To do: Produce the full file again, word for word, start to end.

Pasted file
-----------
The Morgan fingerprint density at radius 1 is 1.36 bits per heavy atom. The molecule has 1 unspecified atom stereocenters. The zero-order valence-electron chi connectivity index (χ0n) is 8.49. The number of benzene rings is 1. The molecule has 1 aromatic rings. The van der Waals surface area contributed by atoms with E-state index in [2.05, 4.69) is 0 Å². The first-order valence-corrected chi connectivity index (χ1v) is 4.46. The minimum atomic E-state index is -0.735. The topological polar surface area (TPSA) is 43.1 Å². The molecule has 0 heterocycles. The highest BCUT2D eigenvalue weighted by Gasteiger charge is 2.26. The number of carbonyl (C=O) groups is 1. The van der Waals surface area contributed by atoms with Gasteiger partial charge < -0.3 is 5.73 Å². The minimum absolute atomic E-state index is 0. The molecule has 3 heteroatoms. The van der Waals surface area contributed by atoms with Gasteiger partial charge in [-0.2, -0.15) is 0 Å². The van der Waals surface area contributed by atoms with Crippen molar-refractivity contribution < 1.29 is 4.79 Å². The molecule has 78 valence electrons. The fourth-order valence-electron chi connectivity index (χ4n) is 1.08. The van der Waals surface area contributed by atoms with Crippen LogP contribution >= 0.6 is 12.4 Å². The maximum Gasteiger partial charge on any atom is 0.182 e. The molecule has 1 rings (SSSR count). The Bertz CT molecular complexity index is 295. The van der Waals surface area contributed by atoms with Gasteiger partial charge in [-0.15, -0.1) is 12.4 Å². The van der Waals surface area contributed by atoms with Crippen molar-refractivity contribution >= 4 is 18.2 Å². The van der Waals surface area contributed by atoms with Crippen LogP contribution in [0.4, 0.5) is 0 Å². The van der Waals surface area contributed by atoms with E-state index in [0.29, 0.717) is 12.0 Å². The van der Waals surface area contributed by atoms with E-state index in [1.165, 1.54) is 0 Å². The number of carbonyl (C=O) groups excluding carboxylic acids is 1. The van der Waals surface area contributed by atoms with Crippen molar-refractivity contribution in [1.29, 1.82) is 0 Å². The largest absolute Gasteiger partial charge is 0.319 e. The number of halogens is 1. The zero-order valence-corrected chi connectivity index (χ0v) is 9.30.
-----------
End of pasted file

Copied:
The Morgan fingerprint density at radius 1 is 1.36 bits per heavy atom. The molecule has 1 unspecified atom stereocenters. The zero-order valence-electron chi connectivity index (χ0n) is 8.49. The number of benzene rings is 1. The molecule has 1 aromatic rings. The van der Waals surface area contributed by atoms with E-state index in [2.05, 4.69) is 0 Å². The first-order valence-corrected chi connectivity index (χ1v) is 4.46. The minimum atomic E-state index is -0.735. The topological polar surface area (TPSA) is 43.1 Å². The molecule has 0 heterocycles. The highest BCUT2D eigenvalue weighted by Gasteiger charge is 2.26. The number of carbonyl (C=O) groups is 1. The van der Waals surface area contributed by atoms with Gasteiger partial charge < -0.3 is 5.73 Å². The minimum absolute atomic E-state index is 0. The molecule has 3 heteroatoms. The van der Waals surface area contributed by atoms with Gasteiger partial charge in [-0.2, -0.15) is 0 Å². The van der Waals surface area contributed by atoms with Crippen molar-refractivity contribution < 1.29 is 4.79 Å². The molecule has 78 valence electrons. The fourth-order valence-electron chi connectivity index (χ4n) is 1.08. The van der Waals surface area contributed by atoms with Crippen LogP contribution >= 0.6 is 12.4 Å². The maximum Gasteiger partial charge on any atom is 0.182 e. The molecule has 1 rings (SSSR count). The Bertz CT molecular complexity index is 295. The van der Waals surface area contributed by atoms with Gasteiger partial charge in [-0.15, -0.1) is 12.4 Å². The van der Waals surface area contributed by atoms with Crippen molar-refractivity contribution >= 4 is 18.2 Å². The van der Waals surface area contributed by atoms with Crippen LogP contribution in [0.4, 0.5) is 0 Å². The van der Waals surface area contributed by atoms with E-state index in [0.29, 0.717) is 12.0 Å². The van der Waals surface area contributed by atoms with E-state index in [1.165, 1.54) is 0 Å². The number of carbonyl (C=O) groups excluding carboxylic acids is 1. The van der Waals surface area contributed by atoms with Crippen molar-refractivity contribution in [1.29, 1.82) is 0 Å². The largest absolute Gasteiger partial charge is 0.319 e. The number of halogens is 1. The zero-order valence-corrected chi connectivity index (χ0v) is 9.30.